Bill and Ted’s Excellent Adventure (1989)
Directed by Stephen Herek
Written by Chris Matheson & Ed Solomon
Very mild spoilers.
Bill and Ted’s Excellent Adventure is almost perfect. It’s very original, the characters are cleverly constructed, there are some cool visuals, the ride is a lot of fun, and there’s even a few touching moments. But it’s missing a certain fundamental piece of storytelling, the absence of which prevents it from being transcendent. Instead, it’s merely a bonafide classic (which is still pretty damned good).
Bill and Ted is about friendship. Like Dumb and Dumber, Planes Trains and Automobiles, American Movie, and Tremors, it’s a story about two friends that embark on a crazy adventure that teaches them why they need each other. These kinds of stories (buddy movies) begin with two characters as best buds put in a put-upon situation. In Dumb and Dumber, Harry and Lloyd’s pets’ heads are falling off, and that’s a pretty big problem. So, to fix their situation, they decide to embark on a journey. Said journey contains obstacles that the two heroes must face together, and by doing so, they learn why they’re friends in the first place.
However, in order for that to happen, they have to be pushed apart by the journey, its obstacles driving a wedge between them. Remember when Lloyd pours the Ex-Lax in Harry’s tea? He does this because by that point in the story, they’re at odds.
What keeps Bill and Ted from being truly great is that nobody ever pours any Ex-Lax. They always love each other. All of their obstacles are wholly external, and in the end, they’re right back where they started.
Not only does the movie have this glaring flaw, it also has a bizarre, underdone subplot about Bill’s mom being young and hot. The idea never goes anywhere beyond that—she’s just hot and went to high school with Bill and Ted. It’s completely unimportant and doesn’t have anything to do with the story whatsoever.
It’s a shame about these obvious blunders, because the movie is so well made in other ways. Bill and Ted are great characters—their specific lexicon is wielded with genius ease by Winter and Reeves, who play off of each other brilliantly. There’s a lot of intelligence in the performances. So much so that they duped an entire sect of culture into thinking they were actually burn-out losers in real life. There’s really no greater compliment an actor can receive.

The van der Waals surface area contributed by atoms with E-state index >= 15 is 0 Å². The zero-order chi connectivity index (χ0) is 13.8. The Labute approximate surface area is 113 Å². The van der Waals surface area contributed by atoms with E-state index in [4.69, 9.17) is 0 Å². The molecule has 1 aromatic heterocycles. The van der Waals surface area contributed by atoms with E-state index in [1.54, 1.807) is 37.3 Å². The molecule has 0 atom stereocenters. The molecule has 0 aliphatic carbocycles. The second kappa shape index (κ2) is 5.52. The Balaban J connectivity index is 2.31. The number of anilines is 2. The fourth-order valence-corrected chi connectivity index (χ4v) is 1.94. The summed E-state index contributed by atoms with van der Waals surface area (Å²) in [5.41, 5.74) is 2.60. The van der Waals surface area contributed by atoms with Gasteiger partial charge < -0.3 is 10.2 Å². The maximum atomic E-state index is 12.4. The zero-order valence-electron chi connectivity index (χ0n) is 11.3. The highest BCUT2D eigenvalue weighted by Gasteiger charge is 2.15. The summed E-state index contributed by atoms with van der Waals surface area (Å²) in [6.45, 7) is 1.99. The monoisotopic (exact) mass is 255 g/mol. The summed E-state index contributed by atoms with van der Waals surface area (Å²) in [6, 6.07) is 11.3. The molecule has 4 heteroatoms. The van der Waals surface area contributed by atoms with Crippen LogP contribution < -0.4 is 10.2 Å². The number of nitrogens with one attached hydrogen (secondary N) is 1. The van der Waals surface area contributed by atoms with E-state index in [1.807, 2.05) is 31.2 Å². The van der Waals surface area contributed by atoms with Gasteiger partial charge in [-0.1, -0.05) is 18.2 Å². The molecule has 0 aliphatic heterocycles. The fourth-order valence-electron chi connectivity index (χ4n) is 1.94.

My favorite moment in the entire movie is when Bill tells Billy the Kid, “Billy, you are dealing with the oddity of time travel with the greatest of ease!” This is one of the most layered jokes in the history of jokes.
Bill’s sudden adeptness at language is a surprise, but actually makes sense, since he and Ted have a very esoteric lexicon (as most friends do) and they routinely say things like “most triumphant”. So for Bill to throw out a word like ‘oddity’, and a sentence like this, is only surprising on the surface. The logic behind it coming out of his mouth is sound, making the surprise welcome.
There’s truth in Bill’s statement, but the funny thing is, Bill is somehow the purveyor of said time travel, as the de-facto chaperone through time, and since Bill and Ted are the ones snatching these historical figures up, their captives assume they are in control, and that there’s a natural hierarchy. But Bill and Ted have as little an idea of what’s going on as they do. Therefore, Bill is really in no position to make such a statement. Bill and Ted handle time travel with the greatest of ease themselves, but only because they are aloof burnouts, unable to comprehend the total insanity of their situation.
Lastly, there is a beautiful, genuine sincerity to Bill’s statement. It’s in the line itself, but more so in the delivery, which is pitch perfect. Bill really does think Billy the Kid is handling the oddity of travel with the greatest of ease, and he wants to tell him, and does so out of pure, condescension-free pride. He’s happy about the situation. It’s just a nice moment. And beyond that, the line itself simply makes you aware of how ridiculous the situation is, which is fun, because fun things are happening!
But anyway, Bill and Ted solve their problems, Ted avoids Alaskan military school, and we are left believing that Rufus will teach them how to be most triumphant guitar players. But those aren’t changes. Bill and Ted don’t really learn anything about each other, or themselves—or really anything about history either. Their report is basically just historical figures talking about San Dimas. And if you were in the audience for that report, you’d just assume these were actors in costumes, which makes the actual presentation even more shallow.
But whatever, this move is still way better than all the shit they make nowadays. At least they tried. Also, we all know how underrated and great Keanu Reeves is, but if you haven’t, check out Alex Winter’s work. He’s actually a great director. He made a cult classic called Freaked (keep an eye out for the Reeves cameo) and on the DVD for it, you’ll find his NYU student films, which are fucking amazing. And he recently made a documentary about Napster, which was most excellent.
1 out of 1 stars.